Subscribe to Candid Magazine


July 31, 2013

Film + Entertainment | by Francesco Cerniglia


Nicolas Winding Refn best known for Bronson (2008) and Drive (2011) has earned the reputation of being a director that seeks more from his cinemagoers, for he challenges the makeup of the linear narrative film structure, deconstructs the equilibrium-restored endings of Hollywood and gives new meaning to art-house cinema. The best known auteurs like Tarantino, Almodovar and Kiarostami all live up to a certain expectation and Refn’s works have come to carve him the status of an auteur. His latest stylistic art-house crime thriller Only God Forgives starring Hollywood’s hottest chocolate boy Ryan Gosling bares all the hallmarks of a great auteur.

The film, set in Bangkok’s underworld, looks at an alienated and emotionally unstable Julian (Ryan Gosling), who hides a drug-smuggling business behind the boxing club he runs with his brother Billy (Tom Burke), an equally psychologically broken man who is lost in a drift of ecstasy. Billy’s sexual frustrations lead him to a road of self-destruction through prostitution which ultimately sees his downfall.  Crystal (Kristin Scott Thomas), a dictatorial, obscene mother flies in from the United States to avenge Billy and clean up the mess because her son Julian cannot or will not. It’s not as easy as Crystal hoped as she finds herself up against a force that even she is unable to reckon with, a mysterious police officer (Vithaya Pansringarm) who carries not a gun, but a samurai sword that he seeks vengeance with.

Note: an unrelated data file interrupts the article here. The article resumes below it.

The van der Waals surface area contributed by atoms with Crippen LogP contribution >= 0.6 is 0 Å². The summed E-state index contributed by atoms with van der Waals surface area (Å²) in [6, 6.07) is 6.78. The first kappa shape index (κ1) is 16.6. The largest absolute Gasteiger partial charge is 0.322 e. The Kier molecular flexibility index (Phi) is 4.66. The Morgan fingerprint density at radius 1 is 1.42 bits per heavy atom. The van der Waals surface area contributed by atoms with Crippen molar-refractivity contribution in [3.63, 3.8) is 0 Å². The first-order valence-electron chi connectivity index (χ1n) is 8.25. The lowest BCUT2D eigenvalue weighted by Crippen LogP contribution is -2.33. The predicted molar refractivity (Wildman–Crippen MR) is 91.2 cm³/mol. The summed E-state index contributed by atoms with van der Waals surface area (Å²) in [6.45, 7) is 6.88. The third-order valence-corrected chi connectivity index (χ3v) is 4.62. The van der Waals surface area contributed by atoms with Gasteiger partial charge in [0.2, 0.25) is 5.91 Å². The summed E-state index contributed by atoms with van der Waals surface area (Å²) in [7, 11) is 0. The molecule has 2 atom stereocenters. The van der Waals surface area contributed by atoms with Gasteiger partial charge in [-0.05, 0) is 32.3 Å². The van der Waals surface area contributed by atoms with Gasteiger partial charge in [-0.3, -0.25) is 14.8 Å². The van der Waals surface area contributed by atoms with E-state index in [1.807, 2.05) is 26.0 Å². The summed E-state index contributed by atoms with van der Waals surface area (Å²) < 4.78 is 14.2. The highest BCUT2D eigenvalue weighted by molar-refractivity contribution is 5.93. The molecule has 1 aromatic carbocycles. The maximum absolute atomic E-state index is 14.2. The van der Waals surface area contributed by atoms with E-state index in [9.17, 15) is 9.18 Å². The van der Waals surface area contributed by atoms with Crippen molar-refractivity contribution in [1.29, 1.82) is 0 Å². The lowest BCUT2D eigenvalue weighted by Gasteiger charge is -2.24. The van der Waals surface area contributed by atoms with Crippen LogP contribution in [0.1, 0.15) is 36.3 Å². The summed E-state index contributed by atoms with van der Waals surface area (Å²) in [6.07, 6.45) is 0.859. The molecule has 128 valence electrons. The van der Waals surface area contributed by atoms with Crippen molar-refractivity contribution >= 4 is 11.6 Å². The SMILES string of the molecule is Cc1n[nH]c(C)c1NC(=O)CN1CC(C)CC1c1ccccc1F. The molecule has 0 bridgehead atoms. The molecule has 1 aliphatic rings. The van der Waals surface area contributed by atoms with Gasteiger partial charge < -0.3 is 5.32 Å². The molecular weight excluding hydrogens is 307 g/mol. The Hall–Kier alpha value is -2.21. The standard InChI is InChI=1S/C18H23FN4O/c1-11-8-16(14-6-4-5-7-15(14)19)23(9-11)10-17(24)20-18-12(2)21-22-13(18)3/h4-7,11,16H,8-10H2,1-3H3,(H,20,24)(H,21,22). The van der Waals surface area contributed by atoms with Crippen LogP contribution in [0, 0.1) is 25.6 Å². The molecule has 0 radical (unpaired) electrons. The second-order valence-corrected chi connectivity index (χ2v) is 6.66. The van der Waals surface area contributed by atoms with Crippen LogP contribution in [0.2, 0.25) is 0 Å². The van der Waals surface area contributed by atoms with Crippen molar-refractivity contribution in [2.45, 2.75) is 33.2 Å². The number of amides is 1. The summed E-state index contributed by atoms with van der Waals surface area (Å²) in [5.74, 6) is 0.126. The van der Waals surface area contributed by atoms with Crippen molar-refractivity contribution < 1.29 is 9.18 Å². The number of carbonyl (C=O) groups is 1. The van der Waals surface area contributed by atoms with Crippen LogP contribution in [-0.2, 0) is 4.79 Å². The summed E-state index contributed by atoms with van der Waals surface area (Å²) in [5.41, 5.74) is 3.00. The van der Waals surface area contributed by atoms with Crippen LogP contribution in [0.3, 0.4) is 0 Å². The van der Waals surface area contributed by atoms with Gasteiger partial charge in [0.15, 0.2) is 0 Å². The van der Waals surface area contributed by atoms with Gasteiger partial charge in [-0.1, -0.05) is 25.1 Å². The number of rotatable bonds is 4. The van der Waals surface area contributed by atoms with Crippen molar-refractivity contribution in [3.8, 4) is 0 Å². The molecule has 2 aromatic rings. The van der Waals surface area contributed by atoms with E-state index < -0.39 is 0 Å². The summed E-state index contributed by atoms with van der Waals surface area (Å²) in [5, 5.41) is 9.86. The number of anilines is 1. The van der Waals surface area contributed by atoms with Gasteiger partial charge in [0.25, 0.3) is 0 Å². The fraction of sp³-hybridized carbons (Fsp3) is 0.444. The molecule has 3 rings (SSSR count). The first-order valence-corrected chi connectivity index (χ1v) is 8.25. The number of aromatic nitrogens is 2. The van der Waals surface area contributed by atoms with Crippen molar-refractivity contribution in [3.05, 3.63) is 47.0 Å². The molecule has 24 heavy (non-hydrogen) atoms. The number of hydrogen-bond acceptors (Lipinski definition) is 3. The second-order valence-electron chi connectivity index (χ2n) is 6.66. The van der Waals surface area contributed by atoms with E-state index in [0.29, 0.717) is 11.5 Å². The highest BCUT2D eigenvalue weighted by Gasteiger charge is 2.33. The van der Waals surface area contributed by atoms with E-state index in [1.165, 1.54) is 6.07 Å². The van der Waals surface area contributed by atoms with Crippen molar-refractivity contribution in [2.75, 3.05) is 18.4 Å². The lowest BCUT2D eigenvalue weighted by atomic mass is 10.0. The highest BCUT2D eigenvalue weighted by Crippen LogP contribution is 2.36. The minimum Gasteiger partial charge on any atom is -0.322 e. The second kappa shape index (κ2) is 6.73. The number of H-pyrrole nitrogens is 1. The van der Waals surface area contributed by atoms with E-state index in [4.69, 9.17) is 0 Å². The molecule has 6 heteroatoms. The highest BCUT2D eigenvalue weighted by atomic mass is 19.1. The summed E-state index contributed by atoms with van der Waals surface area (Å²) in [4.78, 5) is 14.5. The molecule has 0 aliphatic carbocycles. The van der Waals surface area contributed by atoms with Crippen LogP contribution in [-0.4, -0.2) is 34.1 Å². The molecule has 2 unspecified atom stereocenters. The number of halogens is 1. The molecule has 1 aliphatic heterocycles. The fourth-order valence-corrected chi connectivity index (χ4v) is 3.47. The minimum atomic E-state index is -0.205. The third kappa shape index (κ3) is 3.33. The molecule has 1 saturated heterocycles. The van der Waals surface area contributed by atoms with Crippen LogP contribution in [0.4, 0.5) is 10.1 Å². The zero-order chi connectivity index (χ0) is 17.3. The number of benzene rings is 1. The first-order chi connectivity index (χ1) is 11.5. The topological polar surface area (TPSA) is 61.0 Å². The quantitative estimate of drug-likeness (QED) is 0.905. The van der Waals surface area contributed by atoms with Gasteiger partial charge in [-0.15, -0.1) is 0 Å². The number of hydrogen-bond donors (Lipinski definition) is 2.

Only God Forgives is a rich tapestry of cinematic elegance almost reminiscent of Ridley Scott’s Blade Runner (1982). Refn’s use of slow camera movements to heighten the sombreness of the characters and allow for one to reflect on the brutality of the extreme bloody violence that abruptly elevates regular scenes works magnificently. The musical score is well thought-out and does not over empower scenes; however it does fail to create suspense and tension that Refn excelled in with his last film Drive, disappointing for it really could have made a huge impact on the delivery of some important scenes. Gosling throughout is well groomed and his outfits are well tailored for his body type, he is presented as a charming but yet mysteriously allusive and when battered and bloodied he still remains looking remarkably good. Kristin Scott Thomas looks elegant and seductive, her choice of costumes go beyond her cold persona and give her a more authoritarian presence. Thomas’s character is audacious but charming and a pleasant departure away from what we have seen from her previously.


There’s no argument. This is a film for the cinephile, for only they will appreciate Refn’s meticulous care in constructing the underworld of Bangkok without forcing you to follow a certain axis. Refn affords his audience the freedom to create personal interpretations and meanings of his work which some may find challenging and bewildering. He’s a director that champions the classic archetype of screenwriting for he opts for minimal dialogue and practices the notion of showing, not telling the story which gives his work depth, and he very much uses this unique cinematic style throughout this film. Only God Forgives is visually stunning as is the subject matter; however it’s perhaps not for those who are queasy for like a Tarnation film there is a lot of violence and blood, an enjoyable experience nevertheless one worth a second viewing.

Only God Forgives hits UK theaters this Friday, August 2nd.

Rehan Yasin